When do you blame your deck and when do you blame yourself?
It's an interesting question that has a lot of facets to it. Generally speaking, you should try to make the most objectively correct decision, and if the results don't work out you just have to be okay with that because in the long run you'll come out ahead. Focusing too much on the results is an easy trap to fall into, and one you want to avoid at all costs. In Vintage especially, these decision points extend out well beyond the tournament itself because deck choice and sideboard selection are so important.
In your case, perhaps the decks that you have been playing have not been particularly well-suited to the metagame at the events you have played in? Or perhaps because you have been switching up decks you have not been playing optimally or have not had the time to really fine tune a list for your metagame? Perhaps you are putting too much pressure on yourself to put up the results that you think you should?
I do not think that Vintage is a top deck battle at the moment, it seems more balanced now than any other time in recent memory. Just my thoughts, no criticisms intended. Hopefully that helps at least a little!
Prospero last edited by
There are layers to the responsibility that we all have for the games that we play, and lose. To name some of the prominent ones:
- Was the deck I chose the best deck I could have played at a high level today?
- Was the maindeck optimized for the field I projected?
- Did I call the field correctly?
- Was my sideboard optimized?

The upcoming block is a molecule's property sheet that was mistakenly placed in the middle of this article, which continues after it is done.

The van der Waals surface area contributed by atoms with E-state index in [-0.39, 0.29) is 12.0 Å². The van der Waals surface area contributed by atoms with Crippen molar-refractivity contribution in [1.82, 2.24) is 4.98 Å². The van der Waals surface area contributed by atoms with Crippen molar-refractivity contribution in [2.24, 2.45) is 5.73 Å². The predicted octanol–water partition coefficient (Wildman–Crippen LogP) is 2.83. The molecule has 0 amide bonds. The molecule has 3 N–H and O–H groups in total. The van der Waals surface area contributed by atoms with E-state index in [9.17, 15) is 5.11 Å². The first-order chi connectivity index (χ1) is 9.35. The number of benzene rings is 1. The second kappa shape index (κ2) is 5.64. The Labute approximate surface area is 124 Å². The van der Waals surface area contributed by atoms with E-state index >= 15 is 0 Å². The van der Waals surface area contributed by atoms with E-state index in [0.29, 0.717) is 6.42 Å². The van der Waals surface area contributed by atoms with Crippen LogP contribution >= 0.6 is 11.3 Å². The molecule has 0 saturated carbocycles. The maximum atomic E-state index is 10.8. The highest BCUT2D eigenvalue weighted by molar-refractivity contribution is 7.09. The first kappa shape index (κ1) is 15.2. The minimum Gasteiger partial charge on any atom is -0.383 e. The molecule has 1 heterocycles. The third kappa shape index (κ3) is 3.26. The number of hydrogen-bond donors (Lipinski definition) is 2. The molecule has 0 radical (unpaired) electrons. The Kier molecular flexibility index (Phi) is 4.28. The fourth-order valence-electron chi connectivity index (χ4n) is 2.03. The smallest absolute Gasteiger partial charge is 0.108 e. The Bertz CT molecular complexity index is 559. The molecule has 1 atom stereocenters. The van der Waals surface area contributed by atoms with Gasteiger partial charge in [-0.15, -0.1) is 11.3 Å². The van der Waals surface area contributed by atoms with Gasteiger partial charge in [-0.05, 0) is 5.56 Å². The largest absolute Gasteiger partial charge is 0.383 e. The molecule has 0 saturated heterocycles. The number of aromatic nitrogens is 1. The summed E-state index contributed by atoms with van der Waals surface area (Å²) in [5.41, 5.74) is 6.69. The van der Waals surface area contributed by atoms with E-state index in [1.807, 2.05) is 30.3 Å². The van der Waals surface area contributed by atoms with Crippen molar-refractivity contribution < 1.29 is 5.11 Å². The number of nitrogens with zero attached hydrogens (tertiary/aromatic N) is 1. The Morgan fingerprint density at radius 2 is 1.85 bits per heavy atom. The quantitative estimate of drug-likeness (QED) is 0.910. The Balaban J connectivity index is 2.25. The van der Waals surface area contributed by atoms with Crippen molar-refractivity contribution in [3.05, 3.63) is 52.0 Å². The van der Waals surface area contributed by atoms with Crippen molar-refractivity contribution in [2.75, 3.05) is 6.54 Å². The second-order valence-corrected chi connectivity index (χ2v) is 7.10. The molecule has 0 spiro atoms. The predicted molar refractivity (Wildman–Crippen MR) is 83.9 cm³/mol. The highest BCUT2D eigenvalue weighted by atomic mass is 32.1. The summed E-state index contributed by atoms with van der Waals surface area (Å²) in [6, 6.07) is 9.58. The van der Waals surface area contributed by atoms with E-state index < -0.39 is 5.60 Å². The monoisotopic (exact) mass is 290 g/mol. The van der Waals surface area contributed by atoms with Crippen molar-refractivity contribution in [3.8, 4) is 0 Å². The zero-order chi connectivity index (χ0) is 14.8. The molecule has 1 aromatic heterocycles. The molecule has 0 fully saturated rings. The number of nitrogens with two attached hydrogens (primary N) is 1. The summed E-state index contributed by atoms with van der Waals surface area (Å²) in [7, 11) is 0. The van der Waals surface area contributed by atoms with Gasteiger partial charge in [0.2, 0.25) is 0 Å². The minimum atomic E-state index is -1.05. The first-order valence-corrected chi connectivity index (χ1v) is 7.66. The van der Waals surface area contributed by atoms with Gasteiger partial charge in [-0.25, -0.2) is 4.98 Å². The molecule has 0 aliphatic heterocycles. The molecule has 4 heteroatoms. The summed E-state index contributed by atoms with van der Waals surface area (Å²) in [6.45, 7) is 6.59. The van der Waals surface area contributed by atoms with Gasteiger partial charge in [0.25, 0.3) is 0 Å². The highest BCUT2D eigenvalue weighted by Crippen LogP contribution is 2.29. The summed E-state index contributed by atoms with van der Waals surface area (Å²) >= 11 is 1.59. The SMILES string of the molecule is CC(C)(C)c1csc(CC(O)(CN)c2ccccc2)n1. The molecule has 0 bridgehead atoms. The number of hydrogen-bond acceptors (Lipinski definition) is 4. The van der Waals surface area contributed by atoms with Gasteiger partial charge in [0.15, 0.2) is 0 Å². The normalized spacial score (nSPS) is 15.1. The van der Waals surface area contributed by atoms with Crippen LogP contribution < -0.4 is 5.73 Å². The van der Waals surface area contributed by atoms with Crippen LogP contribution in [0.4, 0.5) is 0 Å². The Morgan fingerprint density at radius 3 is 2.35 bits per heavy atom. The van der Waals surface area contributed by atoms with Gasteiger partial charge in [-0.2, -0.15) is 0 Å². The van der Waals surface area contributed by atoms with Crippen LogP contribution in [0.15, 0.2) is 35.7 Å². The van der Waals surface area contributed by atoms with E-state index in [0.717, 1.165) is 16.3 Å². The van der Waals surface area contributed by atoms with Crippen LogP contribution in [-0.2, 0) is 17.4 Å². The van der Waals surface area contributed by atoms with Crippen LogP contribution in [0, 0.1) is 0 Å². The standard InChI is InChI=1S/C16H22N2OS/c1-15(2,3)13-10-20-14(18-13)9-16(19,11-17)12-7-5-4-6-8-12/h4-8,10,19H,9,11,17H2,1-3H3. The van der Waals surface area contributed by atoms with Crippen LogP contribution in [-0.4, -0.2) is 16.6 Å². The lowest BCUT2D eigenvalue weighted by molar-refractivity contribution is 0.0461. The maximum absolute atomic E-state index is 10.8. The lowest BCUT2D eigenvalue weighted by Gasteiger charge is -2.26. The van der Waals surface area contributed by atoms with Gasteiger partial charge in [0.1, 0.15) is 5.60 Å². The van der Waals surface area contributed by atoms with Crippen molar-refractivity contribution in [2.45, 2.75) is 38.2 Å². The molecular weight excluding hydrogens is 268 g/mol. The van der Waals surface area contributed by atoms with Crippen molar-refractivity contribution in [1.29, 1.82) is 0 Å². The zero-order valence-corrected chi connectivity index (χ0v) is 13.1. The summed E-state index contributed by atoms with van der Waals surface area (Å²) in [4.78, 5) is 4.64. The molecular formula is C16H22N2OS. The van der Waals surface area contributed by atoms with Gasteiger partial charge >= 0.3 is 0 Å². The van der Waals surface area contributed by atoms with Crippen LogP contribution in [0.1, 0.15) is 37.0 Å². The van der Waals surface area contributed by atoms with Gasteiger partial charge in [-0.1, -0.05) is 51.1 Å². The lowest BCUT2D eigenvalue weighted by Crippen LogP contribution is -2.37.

- Did I keep hands I shouldn't have kept?
- Did I play lines that had a lower percentage chance of winning?
- Was I successful at bluffing my opponents, and leading them down paths more likely to lead to my victory?
- Did I give information away with my reactions in playing?
- Did I test appropriately for the event?
Each of these points could be expounded on at length, but I'm a bit crushed for time at the moment, so I'll just let them sit as is.
Finally, when you test, do you test with players who are better than you are? Do you know what specifically you're looking for when you play? You need to realize what turns the match (sometimes it's blatantly obvious, sometimes it's not), and then see how you can change that.
Regardless, good luck. Being a better player is difficult, and it takes time. We were all terrible at one point, and it took many of us years to truly get better. I'm currently playing mediocre Magic in Dominaria drafts, so I feel your pain, as I keep reminding myself to RTFC.
Brass Man last edited by
Ah, but if it's your deck's fault, then it is your fault.
@brass-man Blaming your deck is saying I did not see cards to get me there. Someone has to win and someone has to lose. My point is that if it really comes to down who draws a certain card first is that me or my deck.
I drew 3 lands in a row in a deck that ran 16 lands and I had ready filtered and played cantrips. Is that me picking the wrong cards or did I shuffle poorly? I need to understand or just stop playing.
@moorebrother1 It's just variance. Sometimes you can play perfectly and have the perfect deck and still draw three lands in a row when you needed to draw any spell, it's just part of Magic.
Topical_Island last edited by
Yeah, maybe the way to think about this is whether to blame the pilot or blame the builder? Maybe that gets us somewhere?
Griselbrother last edited by
Hmm isn't a 60% win rate pretty good?
mediumsteve last edited by
I have been putting a lot of pressure on myself to play better and do better as a Magic player
well, that's part of it. you might be too focused on results and playing better to accurately diagnose losses.
first of all, stop entering tournaments with the expectation of winning or top 8ing. that expectation is probably driving you nuts.
once your emotions are less in play, you can start breaking down games and figuring out why you won or lost a particular game.